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After struggling out of the gate, the San Jose Sharks captured their fourth straight division title and look to improve upon last year's Western Conference final appearance.
Antti Niemi was selected as team MVP, and you can't find much fault in his selection, having posted a 25-4-4 record since Jan 15th.
Patrick Marleau has rebounded from an early season funk and has been clutch in several situations late this year. Joe Thornton is committed to the system of play that head coach Todd McLellan has implemented, and it’s paying off for San Jose.
What's the difference for the Sharks, the naysayers may ask? Well, it's not the top three for the Sharks; it's the next three that will do you in, with Clowe, Couture and Setoguchi red-hot headed into the playoffs.
The Sharks are enjoying one of their deepest teams ever, with seven skaters netting 20 goals or more. The Mitchell-Pavelski-Wellwood line has been remarkably efficient, combining for 39 points in the last 13 games, not bad for the third line.
One question mark the team must address is its leaky penalty kill unit, currently seventh worst in the NHL and operating at a tepid 79.6 rate.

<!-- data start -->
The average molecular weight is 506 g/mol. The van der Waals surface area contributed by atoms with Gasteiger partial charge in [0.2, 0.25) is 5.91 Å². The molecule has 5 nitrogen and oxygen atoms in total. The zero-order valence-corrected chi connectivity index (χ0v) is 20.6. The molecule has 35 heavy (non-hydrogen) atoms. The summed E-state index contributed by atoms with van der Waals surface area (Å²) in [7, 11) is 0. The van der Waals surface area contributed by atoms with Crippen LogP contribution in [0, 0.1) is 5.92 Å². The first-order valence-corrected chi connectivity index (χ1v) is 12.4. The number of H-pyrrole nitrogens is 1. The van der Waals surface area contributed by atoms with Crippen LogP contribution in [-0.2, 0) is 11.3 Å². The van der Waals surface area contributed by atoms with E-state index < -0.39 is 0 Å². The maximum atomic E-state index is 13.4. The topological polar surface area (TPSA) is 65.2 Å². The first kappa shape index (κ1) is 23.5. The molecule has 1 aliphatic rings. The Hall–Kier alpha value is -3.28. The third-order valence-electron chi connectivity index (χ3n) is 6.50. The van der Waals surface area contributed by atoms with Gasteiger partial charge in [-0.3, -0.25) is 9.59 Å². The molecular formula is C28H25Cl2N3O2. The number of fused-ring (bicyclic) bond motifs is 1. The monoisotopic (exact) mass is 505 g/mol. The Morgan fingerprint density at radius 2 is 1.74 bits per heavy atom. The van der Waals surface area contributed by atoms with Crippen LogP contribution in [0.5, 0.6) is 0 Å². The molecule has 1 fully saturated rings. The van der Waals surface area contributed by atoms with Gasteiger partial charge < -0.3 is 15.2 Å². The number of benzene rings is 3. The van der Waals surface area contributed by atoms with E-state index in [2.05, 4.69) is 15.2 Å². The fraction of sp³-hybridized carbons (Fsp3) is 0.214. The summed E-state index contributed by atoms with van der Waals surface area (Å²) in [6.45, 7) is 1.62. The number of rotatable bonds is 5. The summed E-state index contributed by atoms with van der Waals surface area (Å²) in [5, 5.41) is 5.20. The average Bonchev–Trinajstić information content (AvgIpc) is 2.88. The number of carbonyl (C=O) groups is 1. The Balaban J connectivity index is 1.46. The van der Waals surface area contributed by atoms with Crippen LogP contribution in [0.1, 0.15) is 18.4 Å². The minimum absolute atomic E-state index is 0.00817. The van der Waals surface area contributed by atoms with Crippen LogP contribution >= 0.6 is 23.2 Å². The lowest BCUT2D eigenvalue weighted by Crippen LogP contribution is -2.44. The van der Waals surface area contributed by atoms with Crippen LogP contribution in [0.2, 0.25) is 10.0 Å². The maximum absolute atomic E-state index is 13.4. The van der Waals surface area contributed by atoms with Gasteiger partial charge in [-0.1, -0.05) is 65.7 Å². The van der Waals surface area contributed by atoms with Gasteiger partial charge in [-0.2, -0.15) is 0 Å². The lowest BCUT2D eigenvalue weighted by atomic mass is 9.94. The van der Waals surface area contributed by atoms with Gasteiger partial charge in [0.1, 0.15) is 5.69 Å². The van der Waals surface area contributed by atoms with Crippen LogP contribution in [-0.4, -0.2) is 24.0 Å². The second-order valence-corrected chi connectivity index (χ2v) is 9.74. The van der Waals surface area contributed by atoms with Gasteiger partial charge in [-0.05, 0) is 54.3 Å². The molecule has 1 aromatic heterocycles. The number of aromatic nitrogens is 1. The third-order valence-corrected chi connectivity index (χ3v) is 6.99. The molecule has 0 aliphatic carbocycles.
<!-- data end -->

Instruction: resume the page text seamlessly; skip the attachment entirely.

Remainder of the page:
The Kings, on the other hand, enter the playoffs as banged up as anybody, missing their star Anze Kopitar. The Kings have the size, defense and style of play to go far into the playoffs but without Kopitar, don't possess the firepower to beat the sharks.
Jonathan Quick has been very good this season, but will need to be outstanding against a the depth of the San Jose Sharks.
Dustin Brown, Ryan Smyth and newly acquired Dustin Penner will need to elevate their games to give San Jose a run for its money. Even with the injuries, it's tough to score against LA, as their 2.39 goals against average can attest to.
Jack Johnson and Drew Doughty are two of the youngest and brightest defenseman the NHL, but can't be on the ice against all of the three dangerous Shark lines.
Prediction: Sharks in Five